Our season runs from approximately mid-June through September, and like most Alaska fisheries, what we fish for (and how we fish for them) is largely dependent on the time of year.
Two of the rivers accessible from Grosvenor are known as the largest spawning streams for sockeye (red) salmon throughout the entire Naknek drainage, each receiving over 100,000 fish annually.
Often revered as the hardest fighting Pacific salmon ‘pound for pound,’ sockeye can make for fast-paced action on fly or conventional gear. However, while typically only available to target from approximately mid-July through the beginning of August, it is their offspring referred to as “smolt” that attract the most desirable species to our home waters such as..
Home to Grosvenor Lodge, the Bristol Bay watershed is regarded as one of the most productive fisheries for native rainbow trout in the world.
As a resident species, rainbow trout are available throughout the year at Grosvenor Lodge, allowing us to target them using a bunch of exciting methods depending on the timing of your trip.
During the front half of our season, large quantities of big predatory rainbows can be seen corralling thousands of salmon smolt within walking distance of our lodge. In an attempt to evade their predators, its not uncommon for these smolt to create ‘boils’ on the surface of the water, allowing anglers to key into the location of their quarry before delivering their offering. Its fast paced and extremely visual, and just as intense as it sounds.
We also target rainbows using a bunch of other popular methods as well. Skating mouse patterns, stripping streamers, dead-drifting flesh and/or egg patterns, as well as conventional techniques (excluding fly fishing only waters) are all effective during certain times of our season.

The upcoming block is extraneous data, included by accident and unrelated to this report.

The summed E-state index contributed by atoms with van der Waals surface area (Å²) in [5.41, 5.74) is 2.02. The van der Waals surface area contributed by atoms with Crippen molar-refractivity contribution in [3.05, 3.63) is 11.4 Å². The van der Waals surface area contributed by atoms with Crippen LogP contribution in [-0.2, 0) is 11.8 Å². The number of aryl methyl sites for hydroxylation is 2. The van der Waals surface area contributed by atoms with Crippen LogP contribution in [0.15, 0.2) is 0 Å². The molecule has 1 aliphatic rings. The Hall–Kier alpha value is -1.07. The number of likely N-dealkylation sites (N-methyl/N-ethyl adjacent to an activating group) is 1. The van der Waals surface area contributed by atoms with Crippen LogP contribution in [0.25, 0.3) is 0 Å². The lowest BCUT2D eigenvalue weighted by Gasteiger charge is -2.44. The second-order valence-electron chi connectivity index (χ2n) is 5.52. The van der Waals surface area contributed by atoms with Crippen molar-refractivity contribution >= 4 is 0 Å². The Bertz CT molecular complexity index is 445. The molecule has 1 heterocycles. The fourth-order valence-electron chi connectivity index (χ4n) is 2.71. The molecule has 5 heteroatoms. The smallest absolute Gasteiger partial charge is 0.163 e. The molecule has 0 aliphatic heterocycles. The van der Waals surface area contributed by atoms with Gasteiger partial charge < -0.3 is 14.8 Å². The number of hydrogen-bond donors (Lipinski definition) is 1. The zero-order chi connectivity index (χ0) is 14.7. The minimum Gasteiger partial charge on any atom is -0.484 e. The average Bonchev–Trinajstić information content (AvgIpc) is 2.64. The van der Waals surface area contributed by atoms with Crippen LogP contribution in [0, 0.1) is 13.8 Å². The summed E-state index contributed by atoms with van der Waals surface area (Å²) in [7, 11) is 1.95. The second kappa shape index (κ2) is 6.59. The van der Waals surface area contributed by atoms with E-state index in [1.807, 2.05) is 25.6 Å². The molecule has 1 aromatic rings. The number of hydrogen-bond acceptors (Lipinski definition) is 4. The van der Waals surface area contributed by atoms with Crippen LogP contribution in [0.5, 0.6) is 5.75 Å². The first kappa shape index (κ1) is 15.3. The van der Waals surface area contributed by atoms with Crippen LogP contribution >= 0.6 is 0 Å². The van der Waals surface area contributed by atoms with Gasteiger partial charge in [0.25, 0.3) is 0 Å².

Aside from trophy rainbow trout, exceptional fly and/or conventional fishing for native lake trout is available on or home lake system.
Like our resident rainbow populations, impressive quantities of lake trout key in on the smolt run from approximately mid-June through mid-July, allowing anglers to target lakers in shallower water (with fly or light tackle) than is typically possible during warmer months. A similar phenomenon exists during the month of September when lake trout move back into the shallows as they prepare to spawn.
As water temperatures warm (approximately mid-July through August), most lake trout migrate to the deeper ares of our home lakes, often requiring more traditional open water methods such as trolling.
Arctic Char and Dolly Varden
Arguably one the most ‘picturesque’ fish throughout Alaska, the vibrant colors (particularly during the back end of our season) of Arctic char and dolly varden are a welcome addition to the species you’re likely to catch during your stay.
Techniques used to target char and dollies are similar to those used for rainbow trout, and can be found in several of the creeks and streams we frequent.
Our home lakes, Lake Grosvenor and Lake Coville, also contain healthy populations of aggressive Northern Pike. Tossing large surface flies/poppers or top-water plugs is the norm when targeting these big (up to 40-inches or more) toothy predators, and many anglers find it to be an exciting change of pace during their stay.
Peak pike fishing opportunities at Grosvenor typically exist from approximately mid-June through mid-July, and often picks back up during the month of September.